The Student News Site of Wachusett Regional High School

Wachusett Echo

The Student News Site of Wachusett Regional High School

Wachusett Echo

The Student News Site of Wachusett Regional High School

Wachusett Echo

Petition for puppies: students miss service dogs

Petition+for+puppies%3A+students+miss+service+dogs
Dahlia Angelica Vargas

For many years the school’s population has included more than just humans. Service dogs have interacted with students throughout their day, walking through the halls and visiting during lunches.
But, this year, service dogs Tully and Zoe no longer reside in the building.
“I miss having Tully visit us in classrooms and during study,” said senior Meghann Jones. “Now there isn’t a fun break, and we have to focus on school all the time.”
Senior Maya Nicoloro conveyed her sadness at the loss of both service dogs.
“I’m upset because I feel like they [the service dogs] benefited students a lot. Losing them in the same school year made it worse,” said Nicoloro.
Sophomore Travis Laidlaw expressed similar feelings.
“I think losing both dogs at the same time is worse than if we just lost one. There is a noticeable absence at school,” said Laidlaw.
Jones said having service dogs throughout the building to support students in need should be required.
“Service dogs can bring happiness to everyone at Wachusett, especially people who are having a hard time in school or at home,” said Jones.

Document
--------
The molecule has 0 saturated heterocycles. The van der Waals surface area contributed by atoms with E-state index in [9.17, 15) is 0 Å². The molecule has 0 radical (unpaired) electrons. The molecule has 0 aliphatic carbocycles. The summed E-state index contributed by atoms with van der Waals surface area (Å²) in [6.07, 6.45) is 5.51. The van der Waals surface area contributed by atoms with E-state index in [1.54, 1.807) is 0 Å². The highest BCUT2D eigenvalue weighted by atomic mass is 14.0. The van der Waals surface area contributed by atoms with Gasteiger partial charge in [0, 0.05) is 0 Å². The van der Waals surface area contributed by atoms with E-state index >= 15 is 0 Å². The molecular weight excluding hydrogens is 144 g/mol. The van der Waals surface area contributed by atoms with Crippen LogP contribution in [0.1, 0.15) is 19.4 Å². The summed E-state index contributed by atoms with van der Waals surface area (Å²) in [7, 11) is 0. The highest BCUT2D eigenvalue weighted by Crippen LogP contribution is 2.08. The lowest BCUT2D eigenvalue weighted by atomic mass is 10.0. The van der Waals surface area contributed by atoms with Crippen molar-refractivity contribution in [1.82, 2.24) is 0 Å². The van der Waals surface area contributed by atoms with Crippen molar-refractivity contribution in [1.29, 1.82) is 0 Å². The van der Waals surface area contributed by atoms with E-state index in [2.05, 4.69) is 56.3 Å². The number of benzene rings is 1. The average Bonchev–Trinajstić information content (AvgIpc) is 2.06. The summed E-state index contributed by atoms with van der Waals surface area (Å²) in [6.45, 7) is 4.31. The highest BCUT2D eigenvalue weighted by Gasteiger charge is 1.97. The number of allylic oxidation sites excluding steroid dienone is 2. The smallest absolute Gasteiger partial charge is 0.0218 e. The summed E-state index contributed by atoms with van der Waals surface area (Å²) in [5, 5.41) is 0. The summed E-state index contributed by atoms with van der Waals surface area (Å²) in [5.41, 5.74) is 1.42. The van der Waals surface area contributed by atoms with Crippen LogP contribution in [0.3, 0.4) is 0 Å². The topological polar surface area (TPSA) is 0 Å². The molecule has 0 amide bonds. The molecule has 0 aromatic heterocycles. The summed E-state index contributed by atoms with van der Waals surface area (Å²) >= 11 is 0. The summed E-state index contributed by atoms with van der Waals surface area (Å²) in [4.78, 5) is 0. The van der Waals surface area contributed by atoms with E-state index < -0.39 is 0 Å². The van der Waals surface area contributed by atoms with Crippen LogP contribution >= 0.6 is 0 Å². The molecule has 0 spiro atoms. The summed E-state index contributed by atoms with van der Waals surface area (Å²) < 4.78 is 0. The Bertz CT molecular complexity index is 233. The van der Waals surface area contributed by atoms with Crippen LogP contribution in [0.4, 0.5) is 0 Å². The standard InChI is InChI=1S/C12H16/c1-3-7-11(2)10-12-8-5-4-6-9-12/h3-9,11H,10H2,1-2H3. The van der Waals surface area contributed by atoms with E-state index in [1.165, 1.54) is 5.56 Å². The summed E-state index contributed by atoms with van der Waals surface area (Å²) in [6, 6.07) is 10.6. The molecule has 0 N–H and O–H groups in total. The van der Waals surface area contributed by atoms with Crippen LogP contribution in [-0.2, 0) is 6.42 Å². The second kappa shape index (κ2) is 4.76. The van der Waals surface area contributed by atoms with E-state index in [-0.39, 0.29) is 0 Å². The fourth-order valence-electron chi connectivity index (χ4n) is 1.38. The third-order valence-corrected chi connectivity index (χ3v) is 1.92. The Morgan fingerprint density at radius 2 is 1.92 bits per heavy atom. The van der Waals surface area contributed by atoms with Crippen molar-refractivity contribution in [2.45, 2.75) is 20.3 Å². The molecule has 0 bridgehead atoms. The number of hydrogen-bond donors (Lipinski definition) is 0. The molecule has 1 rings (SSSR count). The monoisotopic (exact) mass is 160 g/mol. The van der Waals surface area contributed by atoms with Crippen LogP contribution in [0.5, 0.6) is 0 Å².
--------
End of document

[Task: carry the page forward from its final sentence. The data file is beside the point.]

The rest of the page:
Berger also conveyed how important service dogs can be in an academic setting.
“Service dogs can bring something positive to someone’s day,” said Berger.
Math teacher Lynn Swidey said she believes that having a service dog owned by a school resource officer helped build a good relationship between teens and the police.
“Officer Dan already had a good relationship with the students,” said Swidey. “But I think having a service dog helped students see police differently.”
Junior Caitlin Briggs recalled specific moments with the service dogs.
“One of my favorite memories of Tully is when he came into my math class last year and hid under a desk,” said Briggs.
Swidey said that having service dogs added something to the school community.
“It was an extra way to connect with students and made everyone happy,” Swidey said.
Berger agreed.
“It was nice having someone to talk to besides people,” said Berger.
Junior Kiara Kelly said she misses Zoe, the student service dog of recently retired Joanne Beaudry. “High school is a stressful environment and having Zoe helped students relax in between classes.”
Laidlaw said he wishes he had visited Zoe and Tully more often while they worked at school.
“I had seen them in the halls and said hi once or twice, but never really interacted with them much. I wish I had now that they’re gone,” said Laidlaw.
On the contrary, principal Michael Pratt said he hung out with Tully often during the school day.
“Officer Dan would let me walk Tully throughout the day. I had a jar of treats that I would give Tully and he would lose his mind whenever he saw me,” said Pratt.
According to administration, there has been no knowledge of another support dog coming to the Regional.
“I haven’t heard anything about the possibility of getting a new service dog,” said Pratt.
Swidey said she wishes for another service dog to come work at the school soon.
“Everyone in my work room noticed they [the service dogs] were gone,” said Swidey. “I hope there is a chance of another service dog coming to Wachusett.”

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Dahlia Angelica Vargas, Illustrator
Dahlia is a freshman who is working with the Echo for the first time and likes drawing, animating, Frisbee, volleyball, and sharks.

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